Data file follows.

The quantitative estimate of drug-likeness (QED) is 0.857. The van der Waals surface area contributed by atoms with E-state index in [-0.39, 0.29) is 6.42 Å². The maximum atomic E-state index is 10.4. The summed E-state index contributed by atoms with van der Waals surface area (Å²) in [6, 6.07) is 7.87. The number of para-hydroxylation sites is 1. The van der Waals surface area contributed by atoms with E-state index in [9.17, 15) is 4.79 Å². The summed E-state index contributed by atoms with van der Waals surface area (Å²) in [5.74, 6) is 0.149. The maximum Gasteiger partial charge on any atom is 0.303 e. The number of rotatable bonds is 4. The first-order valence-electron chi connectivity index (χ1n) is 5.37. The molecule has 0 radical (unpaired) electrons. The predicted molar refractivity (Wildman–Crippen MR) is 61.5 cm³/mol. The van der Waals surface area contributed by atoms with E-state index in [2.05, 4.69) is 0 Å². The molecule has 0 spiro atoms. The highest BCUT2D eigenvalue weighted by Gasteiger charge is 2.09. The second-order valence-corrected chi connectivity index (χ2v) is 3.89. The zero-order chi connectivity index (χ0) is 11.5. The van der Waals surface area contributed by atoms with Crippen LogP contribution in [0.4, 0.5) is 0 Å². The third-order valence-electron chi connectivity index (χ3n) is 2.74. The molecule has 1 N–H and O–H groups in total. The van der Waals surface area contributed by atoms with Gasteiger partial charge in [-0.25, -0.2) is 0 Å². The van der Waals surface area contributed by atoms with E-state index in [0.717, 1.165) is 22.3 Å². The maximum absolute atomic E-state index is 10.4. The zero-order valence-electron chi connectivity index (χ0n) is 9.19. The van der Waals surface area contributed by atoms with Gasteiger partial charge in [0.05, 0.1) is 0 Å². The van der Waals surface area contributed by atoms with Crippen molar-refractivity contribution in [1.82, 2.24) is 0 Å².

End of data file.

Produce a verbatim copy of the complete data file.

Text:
The quantitative estimate of drug-likeness (QED) is 0.857. The van der Waals surface area contributed by atoms with E-state index in [-0.39, 0.29) is 6.42 Å². The maximum atomic E-state index is 10.4. The summed E-state index contributed by atoms with van der Waals surface area (Å²) in [6, 6.07) is 7.87. The number of para-hydroxylation sites is 1. The van der Waals surface area contributed by atoms with E-state index in [9.17, 15) is 4.79 Å². The summed E-state index contributed by atoms with van der Waals surface area (Å²) in [5.74, 6) is 0.149. The maximum Gasteiger partial charge on any atom is 0.303 e. The number of rotatable bonds is 4. The first-order valence-electron chi connectivity index (χ1n) is 5.37. The molecule has 0 radical (unpaired) electrons. The predicted molar refractivity (Wildman–Crippen MR) is 61.5 cm³/mol. The van der Waals surface area contributed by atoms with E-state index in [2.05, 4.69) is 0 Å². The molecule has 0 spiro atoms. The highest BCUT2D eigenvalue weighted by Gasteiger charge is 2.09. The second-order valence-corrected chi connectivity index (χ2v) is 3.89. The zero-order chi connectivity index (χ0) is 11.5. The van der Waals surface area contributed by atoms with Crippen LogP contribution in [0.4, 0.5) is 0 Å². The third-order valence-electron chi connectivity index (χ3n) is 2.74. The molecule has 1 N–H and O–H groups in total. The van der Waals surface area contributed by atoms with Gasteiger partial charge in [-0.25, -0.2) is 0 Å². The van der Waals surface area contributed by atoms with E-state index in [0.717, 1.165) is 22.3 Å². The maximum absolute atomic E-state index is 10.4. The zero-order valence-electron chi connectivity index (χ0n) is 9.19. The van der Waals surface area contributed by atoms with Gasteiger partial charge in [0.05, 0.1) is 0 Å². The van der Waals surface area contributed by atoms with Crippen molar-refractivity contribution in [1.82, 2.24) is 0 Å².